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HISTORY'S Vikings Podcast is back, and host Liam Geraghty is taking you inside the world of the hit show. Featuring interviews with the cast, crew, and creators, and original stories from behind-the-scenes, HISTORY's Vikings Podcast will take you through the epic journey that goes into making the epic show, and get you ready for the premiere of Season 5 on Wednesday, November 29th at 9/8c.
 
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On 21 November 1920, more than 30 people were killed or fatally wounded on the streets of Dublin. That is just about all there is total agreement on, even at the remove of a century. In the morning, more than fifteen men were shot dead or fatally wounded, while 14 civilians would die at Croke Park in later violence, and 3 prisoners in Dublin Castle…
 
On 20 September 1920, the town of Balbriggan was besieged by Black and Tans. Their misfortune was to be the proximity of the town to Dublin city, and the atrocity would make its way to the House of Commons and the New York Times. This special edition of the podcast - produced quickly to mark the event - explores that day.…
 
Frank Harte, from Dublin's Chapelizod, was the son of a publican who became an architect, but who is best remembered as a collector of songs. From Anonymous to Zozimus, he gathered thousands of songs in his lifetime, and has been acknowledged as a central influence by Lankum and others. This is an introduction to one of Dublin's great voices. www.p…
 
Earlsfort Terrace (UCD) produced its share of radicals in the early twentieth century, from Todd Andrews to Sean MacBride, but there is one student radical remembered above all others: Kevin Barry. Immortalised in a ballad performed by all from Paul Robeson to Leonard Cohen, Barry's death was a major international story. www.patreon.com/threecastle…
 
In this episode we speak with the Cuban Ambassador to Ireland, Mr Hugo René Ramos Milanés. Cuba’s response to COVID has been a model for the rest of the world. We discuss how the Cuban health services is dealing with COVID, the role of Cuban international medical brigades and advancements in Cuban medicines in the treatment of the pandemic.Connect …
 
Mick O'Reilly's memoir 'From Lucifer to Lazarus: A Life on the Left' is a book about growing up in working class Dublin, and a book about labour and trade unionism in the capital. It is also the story of how a young man became involved in the communist movement, and how that faith was shaken by global events. We talk about some of the characters Mi…
 
Dublin's early experiments in suburbia post-independence were drastically different - from the Garden City model of Marino to the expansive Cabra and Crumlin. Some argued the answer lay in good quality housing in the city centre. This is the story of Simms, Suburbia and - Behan joked - Siberia. www.patreon.com/threecastlesburning…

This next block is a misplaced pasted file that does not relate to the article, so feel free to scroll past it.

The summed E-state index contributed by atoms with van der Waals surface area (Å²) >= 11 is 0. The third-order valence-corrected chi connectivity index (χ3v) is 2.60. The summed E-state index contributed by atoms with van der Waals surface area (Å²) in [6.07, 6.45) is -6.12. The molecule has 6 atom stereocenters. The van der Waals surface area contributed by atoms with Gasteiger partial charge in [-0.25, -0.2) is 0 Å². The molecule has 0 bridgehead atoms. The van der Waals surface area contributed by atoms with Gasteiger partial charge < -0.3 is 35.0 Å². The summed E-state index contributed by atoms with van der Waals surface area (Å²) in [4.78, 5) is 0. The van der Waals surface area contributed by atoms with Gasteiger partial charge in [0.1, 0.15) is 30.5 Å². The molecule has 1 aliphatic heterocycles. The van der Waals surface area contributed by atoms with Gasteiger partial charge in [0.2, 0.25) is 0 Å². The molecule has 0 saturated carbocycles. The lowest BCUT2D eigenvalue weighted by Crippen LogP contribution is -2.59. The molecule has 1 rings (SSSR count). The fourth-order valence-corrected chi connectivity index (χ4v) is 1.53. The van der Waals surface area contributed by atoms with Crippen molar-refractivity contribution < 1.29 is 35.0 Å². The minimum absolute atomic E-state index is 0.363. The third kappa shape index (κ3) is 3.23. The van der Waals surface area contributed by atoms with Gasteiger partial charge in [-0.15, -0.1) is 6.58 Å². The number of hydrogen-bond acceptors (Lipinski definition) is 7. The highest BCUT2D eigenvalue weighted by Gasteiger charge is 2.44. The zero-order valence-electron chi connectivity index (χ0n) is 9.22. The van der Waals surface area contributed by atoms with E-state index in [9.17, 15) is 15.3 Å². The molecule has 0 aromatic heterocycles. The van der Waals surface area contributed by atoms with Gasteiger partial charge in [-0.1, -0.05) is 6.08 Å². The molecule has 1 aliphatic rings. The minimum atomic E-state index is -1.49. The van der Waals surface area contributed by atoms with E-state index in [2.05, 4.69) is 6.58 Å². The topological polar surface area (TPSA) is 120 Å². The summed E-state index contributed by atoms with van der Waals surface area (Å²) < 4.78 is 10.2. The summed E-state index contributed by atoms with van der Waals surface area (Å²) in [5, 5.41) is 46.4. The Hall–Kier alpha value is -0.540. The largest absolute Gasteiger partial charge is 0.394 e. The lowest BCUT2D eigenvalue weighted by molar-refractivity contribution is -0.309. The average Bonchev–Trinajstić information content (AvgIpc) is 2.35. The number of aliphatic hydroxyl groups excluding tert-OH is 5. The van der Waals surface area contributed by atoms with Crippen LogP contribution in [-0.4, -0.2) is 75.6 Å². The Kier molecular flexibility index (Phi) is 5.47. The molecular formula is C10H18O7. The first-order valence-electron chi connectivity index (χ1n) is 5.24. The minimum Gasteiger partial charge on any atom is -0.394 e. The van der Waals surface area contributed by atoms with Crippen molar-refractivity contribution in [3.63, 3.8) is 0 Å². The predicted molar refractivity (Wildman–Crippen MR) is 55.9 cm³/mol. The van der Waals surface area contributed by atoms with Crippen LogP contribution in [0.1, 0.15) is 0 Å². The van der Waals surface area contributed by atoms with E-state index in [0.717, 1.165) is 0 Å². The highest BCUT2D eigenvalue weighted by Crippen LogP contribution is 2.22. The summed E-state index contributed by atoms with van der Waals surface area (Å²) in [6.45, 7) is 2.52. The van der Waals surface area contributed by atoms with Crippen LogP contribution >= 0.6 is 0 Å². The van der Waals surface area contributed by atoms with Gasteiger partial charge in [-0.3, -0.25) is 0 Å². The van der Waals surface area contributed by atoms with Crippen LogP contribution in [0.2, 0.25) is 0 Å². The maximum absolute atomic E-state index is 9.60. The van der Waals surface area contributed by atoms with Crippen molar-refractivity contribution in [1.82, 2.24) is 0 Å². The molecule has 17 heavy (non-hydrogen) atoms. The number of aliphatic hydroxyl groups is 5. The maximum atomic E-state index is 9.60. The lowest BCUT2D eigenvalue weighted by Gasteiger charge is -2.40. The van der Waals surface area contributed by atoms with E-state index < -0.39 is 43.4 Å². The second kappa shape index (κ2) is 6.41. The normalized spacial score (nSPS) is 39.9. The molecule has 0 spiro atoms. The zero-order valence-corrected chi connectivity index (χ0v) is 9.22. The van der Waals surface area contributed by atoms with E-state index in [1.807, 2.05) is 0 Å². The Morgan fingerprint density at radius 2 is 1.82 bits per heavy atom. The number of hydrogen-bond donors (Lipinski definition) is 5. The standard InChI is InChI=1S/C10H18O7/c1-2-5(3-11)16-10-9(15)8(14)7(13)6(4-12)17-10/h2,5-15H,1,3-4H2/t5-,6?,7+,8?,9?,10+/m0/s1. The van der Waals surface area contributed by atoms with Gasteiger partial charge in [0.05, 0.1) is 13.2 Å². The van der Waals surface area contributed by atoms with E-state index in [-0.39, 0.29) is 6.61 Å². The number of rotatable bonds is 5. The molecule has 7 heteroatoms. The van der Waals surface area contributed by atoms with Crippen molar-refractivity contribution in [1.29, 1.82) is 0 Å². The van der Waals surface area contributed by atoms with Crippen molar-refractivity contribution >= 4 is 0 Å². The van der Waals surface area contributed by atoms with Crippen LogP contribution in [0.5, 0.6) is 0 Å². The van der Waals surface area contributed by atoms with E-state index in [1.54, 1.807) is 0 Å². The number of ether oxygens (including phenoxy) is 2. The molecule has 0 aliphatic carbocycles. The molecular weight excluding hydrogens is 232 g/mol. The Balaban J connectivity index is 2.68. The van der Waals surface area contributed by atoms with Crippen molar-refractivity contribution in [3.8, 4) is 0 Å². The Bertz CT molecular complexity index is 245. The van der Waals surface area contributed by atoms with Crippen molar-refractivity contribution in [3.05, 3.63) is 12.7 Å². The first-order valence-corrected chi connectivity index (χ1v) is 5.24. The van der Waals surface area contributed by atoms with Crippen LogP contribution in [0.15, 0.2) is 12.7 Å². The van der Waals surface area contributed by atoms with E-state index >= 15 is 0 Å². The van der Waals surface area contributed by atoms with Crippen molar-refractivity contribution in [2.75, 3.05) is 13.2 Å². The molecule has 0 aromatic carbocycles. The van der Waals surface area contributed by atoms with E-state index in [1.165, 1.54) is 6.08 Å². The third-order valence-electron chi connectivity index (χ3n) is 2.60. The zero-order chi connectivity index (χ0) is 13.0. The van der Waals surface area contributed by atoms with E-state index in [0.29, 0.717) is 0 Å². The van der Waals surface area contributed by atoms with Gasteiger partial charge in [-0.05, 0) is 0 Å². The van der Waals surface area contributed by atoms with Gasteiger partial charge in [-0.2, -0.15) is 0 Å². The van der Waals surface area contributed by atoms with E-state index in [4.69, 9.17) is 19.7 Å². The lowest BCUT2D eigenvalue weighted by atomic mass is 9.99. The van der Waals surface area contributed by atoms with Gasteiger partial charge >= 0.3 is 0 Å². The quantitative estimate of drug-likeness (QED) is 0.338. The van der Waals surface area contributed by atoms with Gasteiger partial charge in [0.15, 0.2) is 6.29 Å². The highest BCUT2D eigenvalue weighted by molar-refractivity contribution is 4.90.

Before Ryanair - or even Aer Lingus - there was Iona National Airways. From humble beginnings, and a familiar shed at Cross Guns Bridge, came an aerodrome in Finglas. Some of those who took to the skies would become the earliest pilots with Aer Lingus, while the story involves great names like Lady Heath. This is the story of how Dublin fell in lov…
 
Dublin's Theatre Royal was a legendary venue, though in its final incarnation it lasted less than three decades. From Paul Robeson to Judy Garland, it witnessed some magic nights. Its story goes to sometimes unexpected places. Conor Doyle, historian of the Theatre Royal, talks us through it. Support TCB: www.patreon.com/threecastlesburning…
 
We all know St Stephen's Green as a place we may go for lunch or a stroll, but the park has a remarkable history - from dueling in the Georgian city to the contested memory of the Boer War in Dublin. It's also one of few places in the city where women are honoured in a significant way. Learn a little more about this great park with Donal Fallon. ww…
 
The Forty Foot, to many, is forever associated with Ulysses. Others associate it with the women's movement of the 1970s, and the battle for full equality between men and women when it came to swimming in Dublin. But why is it called the Forty Foot, and how long are Dubs jumping into Dublin Bay? Support TCB: www.patreon.com/threecastlesburning…
 
To us today, it is the George's Street Arcade. Yet to Victorian Dubliners, it was the South City Markets. It opened at a turbulent time for Dublin, as the middle classes continued to move beyond the canals. Its beautiful red brick exterior is so out of place in Dublin now, but why? Thanks to Las Fallon, fire brigade historian, for contributions on …
 
Pádraig Óg Ó Ruairc is the author of several studies on the Irish revolution, both local and national, but he is currently working on a study of one of the most controversial aspects of the revolution: The Disappeared. Incredibly, this story begins in Dublin's north inner-city. In the later stages of the Rising, sixteen civlians were brutally kille…
 
The Palace on Fleet Street has remained much the same through the decades, despite the streets around it being transformed several times over. The pub is forever associated with names like Flann O'Brien, R.M Smylie and Harry Kernoff, but what was it about this pub that attracted such literary minds- and where were the women? Donal is joined by Will…
 
It is fifty years this week since the death of Arkle, considered the greatest race horse of them all. His story is deeply entangled with Dublin - from Rathcoole jockey Pat Taaffe to a Guinness advertising career, and from Tolka Park to Dominic Behan. Thanks for listening and supporting Three Castles Burning. http://www.patreon.com/threecastlesburni…
 
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